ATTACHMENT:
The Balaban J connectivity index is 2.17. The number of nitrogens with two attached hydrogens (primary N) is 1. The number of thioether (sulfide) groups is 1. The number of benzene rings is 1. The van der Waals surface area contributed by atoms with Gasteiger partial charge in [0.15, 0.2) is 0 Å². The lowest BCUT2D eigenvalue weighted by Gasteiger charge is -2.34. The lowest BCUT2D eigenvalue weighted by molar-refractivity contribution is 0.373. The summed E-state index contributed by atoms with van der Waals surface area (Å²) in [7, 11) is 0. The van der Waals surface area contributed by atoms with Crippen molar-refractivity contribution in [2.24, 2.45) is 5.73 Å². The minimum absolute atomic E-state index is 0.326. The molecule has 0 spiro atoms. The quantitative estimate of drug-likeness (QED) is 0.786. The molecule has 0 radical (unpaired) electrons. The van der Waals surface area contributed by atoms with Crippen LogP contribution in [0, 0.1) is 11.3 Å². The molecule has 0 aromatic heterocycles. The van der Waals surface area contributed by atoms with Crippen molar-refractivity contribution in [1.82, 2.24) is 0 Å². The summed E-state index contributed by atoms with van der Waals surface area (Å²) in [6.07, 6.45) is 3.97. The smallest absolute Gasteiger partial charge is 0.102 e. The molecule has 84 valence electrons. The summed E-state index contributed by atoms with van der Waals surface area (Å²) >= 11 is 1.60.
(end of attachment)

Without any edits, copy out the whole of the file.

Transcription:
The Balaban J connectivity index is 2.17. The number of nitrogens with two attached hydrogens (primary N) is 1. The number of thioether (sulfide) groups is 1. The number of benzene rings is 1. The van der Waals surface area contributed by atoms with Gasteiger partial charge in [0.15, 0.2) is 0 Å². The lowest BCUT2D eigenvalue weighted by Gasteiger charge is -2.34. The lowest BCUT2D eigenvalue weighted by molar-refractivity contribution is 0.373. The summed E-state index contributed by atoms with van der Waals surface area (Å²) in [7, 11) is 0. The van der Waals surface area contributed by atoms with Crippen molar-refractivity contribution in [2.24, 2.45) is 5.73 Å². The minimum absolute atomic E-state index is 0.326. The molecule has 0 spiro atoms. The quantitative estimate of drug-likeness (QED) is 0.786. The molecule has 0 radical (unpaired) electrons. The van der Waals surface area contributed by atoms with Crippen LogP contribution in [0, 0.1) is 11.3 Å². The molecule has 0 aromatic heterocycles. The van der Waals surface area contributed by atoms with Crippen molar-refractivity contribution in [1.82, 2.24) is 0 Å². The summed E-state index contributed by atoms with van der Waals surface area (Å²) in [6.07, 6.45) is 3.97. The smallest absolute Gasteiger partial charge is 0.102 e. The molecule has 84 valence electrons. The summed E-state index contributed by atoms with van der Waals surface area (Å²) >= 11 is 1.60.